Earlier this week, representatives of two Wrigleyville-area rooftop owners had submitted a request in federal court to issue a temporary restraining order against the Cubs to stop the construction of two video boards the owners claimed would block their views into Wrigley Field.
Breaking: Judge denies rooftops' request for temporary restraining order on Wrigley Field OF signage.— Danny Ecker (@DannyEcker) February 19, 2015
This doesn't surprise me, nor should it surprise you. The plaintiffs were asking for this order claiming the boards would give "irreparable harm" to their businesses. As no boards have yet been constructed and no games are being played at Wrigley Field right now, Judge Virginia Kendall would seem to have had no other possible ruling to make.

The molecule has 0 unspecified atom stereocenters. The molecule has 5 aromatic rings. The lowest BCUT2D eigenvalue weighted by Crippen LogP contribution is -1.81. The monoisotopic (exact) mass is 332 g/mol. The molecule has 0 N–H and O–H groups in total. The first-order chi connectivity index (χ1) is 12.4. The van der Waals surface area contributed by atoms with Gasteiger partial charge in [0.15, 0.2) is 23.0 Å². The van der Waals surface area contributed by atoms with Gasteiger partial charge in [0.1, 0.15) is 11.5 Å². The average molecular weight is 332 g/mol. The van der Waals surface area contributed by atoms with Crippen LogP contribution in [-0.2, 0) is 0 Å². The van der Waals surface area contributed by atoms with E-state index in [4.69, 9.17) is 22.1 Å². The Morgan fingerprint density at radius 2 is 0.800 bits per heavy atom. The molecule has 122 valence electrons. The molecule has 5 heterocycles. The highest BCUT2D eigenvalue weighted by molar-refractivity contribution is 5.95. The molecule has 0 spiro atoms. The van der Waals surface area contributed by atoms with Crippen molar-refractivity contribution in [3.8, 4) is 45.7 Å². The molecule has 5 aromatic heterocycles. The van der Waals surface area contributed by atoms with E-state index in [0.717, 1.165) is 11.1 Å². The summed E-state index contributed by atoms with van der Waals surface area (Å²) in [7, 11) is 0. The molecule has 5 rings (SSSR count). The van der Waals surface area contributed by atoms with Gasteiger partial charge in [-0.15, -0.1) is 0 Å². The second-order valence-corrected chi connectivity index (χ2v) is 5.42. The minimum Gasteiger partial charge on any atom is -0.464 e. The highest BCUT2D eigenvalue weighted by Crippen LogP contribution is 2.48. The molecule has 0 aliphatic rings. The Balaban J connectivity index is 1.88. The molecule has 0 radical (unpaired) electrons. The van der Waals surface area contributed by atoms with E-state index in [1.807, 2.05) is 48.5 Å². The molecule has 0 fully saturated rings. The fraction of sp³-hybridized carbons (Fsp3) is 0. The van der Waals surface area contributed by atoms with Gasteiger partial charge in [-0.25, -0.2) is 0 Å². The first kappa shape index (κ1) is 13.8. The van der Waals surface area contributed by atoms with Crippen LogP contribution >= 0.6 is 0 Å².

Next is a hearing on a (presumably) more permanent injunction:
No TRO for rooftops. An expedited injunction hearing on RF videoboard is next.— jon greenberg (@jon_greenberg) February 19, 2015
Any lawyers here, please weigh in with your thoughts on how that would likely go.
I thought I'd take this opportunity to post the Cubs' latest rendering showing the two boards and the other signs they intend to construct. You can see a portion of the rendering at the top of this post, but here's the complete image:
The way I see it, the left-field board would cause minimal blockage; the right-field board, more significant blockage, at least the way those are shown in this rendering. The other signage would have various levels of blockage, but not completely block anyone's view from a rooftop.
The lack of a TRO likely means we are headed to the endgame I've always figured: the Ricketts family owning most of the rooftop clubs.